Now choose a category from the left-hand pane followed by the desired scale from the pane on the right. Click the loudspeaker icon to the right of each entry to hear the scale selected.
If you have activated the option ‘Notes Follow Scale Changes’, during playback you will hear immediately the effect of applying the scale selected to your audio material. The window allows you to try out (or ‘audition’) different scales quickly and easily. If you wish to adopt the changes, exit the window with OK; otherwise click ‘Cancel’.
From the lower pane of the window, you can select between the parameters of your existing scale and those of the scale selected in the Open Scale window.
- Mode and Tuning: you can adopt either the parameters of your existing scale (on the left) or of the scale currently selected in the Open Scale window (on the right).
- Tonic: you can choose between the selected tonic or the tonic from the preset.
- Pitch: here you can choose between current tuning, the pitch from the preset or various standard tunings.
- Stretching: here you can select whether or not stretched tuning should be applied to the scale.
- External Scales Folder...: this button allows you to open a folder containing scale definitions in Scala format (filename extension “.scl”) which will then appear as an additional category in the Open Scale window.
On the Internet, you will find at http://www.huygens-fokker.org/docs/scales.zip a collection of over 4,000 Scala files that you can copy to any part of your hard disk and audition and try out in this way using Melodyne editor.
You can also load scale definitions created in Melodyne studio (filename extension ‘.mts’) with this button.
The Scale Pool and file management functions
A drop-down menu at the top of the scale ruler offers you access to the Scale Pool as well as various file management functions.
The Scale Pool is designed to provide temporary storage for the scales you are using in the current piece so that you can switch quickly from one to another. In each case, the tonic is stored along with the scale. The Scale Pool is document- and instance-independent: in other words, if you store a scale in one instance of the plug-in, you can then also access it from another.
- Scale Pool: this submenu offers you access to the scales in the Scale Pool.
- Add ... to the Scale Pool: adds the current scale to the Scale Pool.
- Remove from Scale Pool: this allows you to remove scales from the Scale Pool.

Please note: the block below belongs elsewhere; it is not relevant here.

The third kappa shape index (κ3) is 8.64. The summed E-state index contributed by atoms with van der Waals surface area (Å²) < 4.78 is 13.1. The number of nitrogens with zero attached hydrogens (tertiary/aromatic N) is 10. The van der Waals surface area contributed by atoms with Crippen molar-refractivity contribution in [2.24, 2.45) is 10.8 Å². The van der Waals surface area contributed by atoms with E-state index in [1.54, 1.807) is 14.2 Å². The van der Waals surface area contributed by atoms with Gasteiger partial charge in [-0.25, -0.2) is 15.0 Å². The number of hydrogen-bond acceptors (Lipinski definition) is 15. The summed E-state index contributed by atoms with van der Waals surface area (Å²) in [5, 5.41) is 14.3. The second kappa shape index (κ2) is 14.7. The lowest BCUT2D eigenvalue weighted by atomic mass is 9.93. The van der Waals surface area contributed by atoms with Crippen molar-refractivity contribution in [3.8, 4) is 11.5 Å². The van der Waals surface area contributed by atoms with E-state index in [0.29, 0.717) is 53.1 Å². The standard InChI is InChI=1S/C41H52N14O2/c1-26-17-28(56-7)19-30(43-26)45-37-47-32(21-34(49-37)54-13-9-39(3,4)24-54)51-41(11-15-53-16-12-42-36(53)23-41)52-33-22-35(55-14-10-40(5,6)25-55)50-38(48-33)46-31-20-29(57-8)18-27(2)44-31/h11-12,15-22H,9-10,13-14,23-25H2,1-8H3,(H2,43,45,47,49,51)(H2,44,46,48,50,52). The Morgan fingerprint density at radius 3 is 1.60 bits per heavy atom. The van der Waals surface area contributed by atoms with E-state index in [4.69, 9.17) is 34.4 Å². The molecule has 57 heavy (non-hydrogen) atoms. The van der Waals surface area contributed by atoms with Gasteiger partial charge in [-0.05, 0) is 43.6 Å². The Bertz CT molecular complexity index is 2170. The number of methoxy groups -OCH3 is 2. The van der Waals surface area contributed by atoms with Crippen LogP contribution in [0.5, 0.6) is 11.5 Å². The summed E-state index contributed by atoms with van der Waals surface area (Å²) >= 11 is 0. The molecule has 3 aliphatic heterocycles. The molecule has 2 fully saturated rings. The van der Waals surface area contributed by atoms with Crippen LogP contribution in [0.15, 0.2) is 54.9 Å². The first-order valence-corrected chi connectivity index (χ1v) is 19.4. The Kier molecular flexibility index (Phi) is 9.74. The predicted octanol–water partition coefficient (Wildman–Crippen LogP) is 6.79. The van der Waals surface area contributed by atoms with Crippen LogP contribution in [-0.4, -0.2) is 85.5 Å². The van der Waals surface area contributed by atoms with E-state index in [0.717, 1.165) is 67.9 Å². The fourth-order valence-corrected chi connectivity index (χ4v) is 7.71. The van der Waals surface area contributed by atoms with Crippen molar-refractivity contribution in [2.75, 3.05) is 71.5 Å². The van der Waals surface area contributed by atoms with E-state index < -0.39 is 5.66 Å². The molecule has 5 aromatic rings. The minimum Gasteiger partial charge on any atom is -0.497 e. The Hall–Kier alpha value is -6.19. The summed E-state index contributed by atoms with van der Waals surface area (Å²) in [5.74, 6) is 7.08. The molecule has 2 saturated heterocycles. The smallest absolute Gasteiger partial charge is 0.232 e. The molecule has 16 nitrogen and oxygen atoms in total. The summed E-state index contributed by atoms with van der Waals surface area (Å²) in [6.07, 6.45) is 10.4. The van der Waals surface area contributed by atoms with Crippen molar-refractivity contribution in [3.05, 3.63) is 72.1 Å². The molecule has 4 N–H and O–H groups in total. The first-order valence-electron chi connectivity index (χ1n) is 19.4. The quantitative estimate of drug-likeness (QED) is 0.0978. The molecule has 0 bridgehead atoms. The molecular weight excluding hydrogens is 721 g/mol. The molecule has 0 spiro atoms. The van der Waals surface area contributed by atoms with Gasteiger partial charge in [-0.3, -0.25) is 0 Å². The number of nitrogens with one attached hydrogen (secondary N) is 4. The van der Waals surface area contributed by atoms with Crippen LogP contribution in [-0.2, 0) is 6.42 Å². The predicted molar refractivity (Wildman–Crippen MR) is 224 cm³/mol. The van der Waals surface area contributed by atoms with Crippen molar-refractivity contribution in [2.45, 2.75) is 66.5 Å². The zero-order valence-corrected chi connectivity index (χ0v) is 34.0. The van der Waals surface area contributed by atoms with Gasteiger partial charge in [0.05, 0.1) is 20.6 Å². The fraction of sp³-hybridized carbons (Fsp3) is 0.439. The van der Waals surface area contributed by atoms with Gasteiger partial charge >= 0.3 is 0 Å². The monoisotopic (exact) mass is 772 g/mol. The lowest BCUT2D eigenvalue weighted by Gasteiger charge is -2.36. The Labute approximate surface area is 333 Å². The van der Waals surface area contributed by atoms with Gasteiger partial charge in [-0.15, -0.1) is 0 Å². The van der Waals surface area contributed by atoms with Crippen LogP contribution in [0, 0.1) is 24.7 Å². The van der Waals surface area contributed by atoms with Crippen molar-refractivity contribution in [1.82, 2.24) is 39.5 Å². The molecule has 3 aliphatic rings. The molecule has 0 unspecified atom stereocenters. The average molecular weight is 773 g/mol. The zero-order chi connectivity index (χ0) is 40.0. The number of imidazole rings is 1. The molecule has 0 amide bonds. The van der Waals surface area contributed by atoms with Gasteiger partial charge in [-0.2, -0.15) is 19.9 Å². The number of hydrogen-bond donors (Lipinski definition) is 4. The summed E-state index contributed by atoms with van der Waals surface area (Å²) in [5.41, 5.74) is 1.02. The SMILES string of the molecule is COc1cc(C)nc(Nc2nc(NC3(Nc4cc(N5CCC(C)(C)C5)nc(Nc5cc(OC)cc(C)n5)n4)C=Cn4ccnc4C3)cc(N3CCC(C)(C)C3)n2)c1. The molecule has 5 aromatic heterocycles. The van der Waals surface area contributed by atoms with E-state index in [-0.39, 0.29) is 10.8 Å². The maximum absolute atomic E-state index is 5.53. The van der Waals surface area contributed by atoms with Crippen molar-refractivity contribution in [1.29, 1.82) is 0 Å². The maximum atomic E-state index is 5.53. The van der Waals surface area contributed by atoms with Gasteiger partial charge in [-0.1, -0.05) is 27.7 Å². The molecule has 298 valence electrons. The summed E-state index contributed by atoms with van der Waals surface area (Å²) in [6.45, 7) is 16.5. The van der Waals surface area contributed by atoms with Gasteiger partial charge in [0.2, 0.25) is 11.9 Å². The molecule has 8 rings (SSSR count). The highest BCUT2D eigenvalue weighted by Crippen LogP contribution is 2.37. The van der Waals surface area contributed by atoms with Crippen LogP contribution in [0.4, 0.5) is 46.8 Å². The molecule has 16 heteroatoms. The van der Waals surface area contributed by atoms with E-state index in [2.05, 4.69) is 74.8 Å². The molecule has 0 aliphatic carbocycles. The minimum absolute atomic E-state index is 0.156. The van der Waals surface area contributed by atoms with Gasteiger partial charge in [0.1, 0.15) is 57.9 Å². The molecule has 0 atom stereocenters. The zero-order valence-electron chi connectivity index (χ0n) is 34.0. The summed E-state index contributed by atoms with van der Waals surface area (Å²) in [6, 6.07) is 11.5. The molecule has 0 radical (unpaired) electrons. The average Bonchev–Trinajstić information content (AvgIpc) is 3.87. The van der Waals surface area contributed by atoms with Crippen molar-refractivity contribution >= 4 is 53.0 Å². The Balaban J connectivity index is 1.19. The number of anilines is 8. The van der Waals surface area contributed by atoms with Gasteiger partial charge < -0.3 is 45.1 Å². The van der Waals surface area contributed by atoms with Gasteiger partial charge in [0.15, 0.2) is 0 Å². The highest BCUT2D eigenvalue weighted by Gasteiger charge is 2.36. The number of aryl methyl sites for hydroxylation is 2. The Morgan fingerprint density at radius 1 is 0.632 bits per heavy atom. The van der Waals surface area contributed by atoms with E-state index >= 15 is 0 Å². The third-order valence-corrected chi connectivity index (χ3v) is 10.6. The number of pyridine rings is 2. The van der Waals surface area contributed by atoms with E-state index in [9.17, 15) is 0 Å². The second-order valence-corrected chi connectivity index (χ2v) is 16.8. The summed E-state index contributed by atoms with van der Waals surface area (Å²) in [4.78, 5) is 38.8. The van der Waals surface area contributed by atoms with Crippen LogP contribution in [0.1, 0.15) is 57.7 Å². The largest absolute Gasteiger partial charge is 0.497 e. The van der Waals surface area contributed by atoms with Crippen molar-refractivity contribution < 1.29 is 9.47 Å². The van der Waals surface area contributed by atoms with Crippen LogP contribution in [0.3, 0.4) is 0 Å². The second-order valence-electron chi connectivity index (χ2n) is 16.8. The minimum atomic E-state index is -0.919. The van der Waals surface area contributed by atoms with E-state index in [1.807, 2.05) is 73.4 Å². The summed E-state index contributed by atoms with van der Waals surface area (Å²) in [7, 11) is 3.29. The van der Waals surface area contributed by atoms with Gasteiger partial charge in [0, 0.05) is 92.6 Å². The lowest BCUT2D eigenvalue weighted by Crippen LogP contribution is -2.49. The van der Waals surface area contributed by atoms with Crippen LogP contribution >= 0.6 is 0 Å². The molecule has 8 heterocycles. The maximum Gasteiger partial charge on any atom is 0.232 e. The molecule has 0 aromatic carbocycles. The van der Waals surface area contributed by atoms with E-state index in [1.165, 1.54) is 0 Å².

Three further entries also appear in the context menu of the scale ruler.
- Open Scale... : this opens the Open Scale window.
- Notes Follow Scale Changes: determines which characteristics should be applied automatically to the notes when scales are altered.
- Play Scale: plays the current scale.
The following entry, however, is only found here:
- Save Scale As...: this opens a window that allows you to store the current scale in the Open Scale window.
The Open Scale window allows you to experiment swiftly and easily with a large number of scales as well as combine elements of your existing scale with those of the presets in the Open Scale window. In the process, you are bound to hit upon interesting combinations that you will want to save and use again later. The command “Save Scale As...” allows you to do just that: store your own scale presets so that you can access them later in the Open Scale window. For this purpose, it opens a window that looks very like that of the Open Scale window and offers you the following options.
- Name: here you can enter a name for your scale.
- Category: select the category under which you wish the scale to be filed. Click “New Folder” to create a new category.
- In the text field below, you can enter a comment to be stored along with the scale.
- In the lower part of the window, you can assign names to the mode and tuning. All aspects of a scale are invariably stored along with it. By placing ticks (checkmarks) here, however, you can specify which aspects of the scale are considered relevant when it is opened subsequently.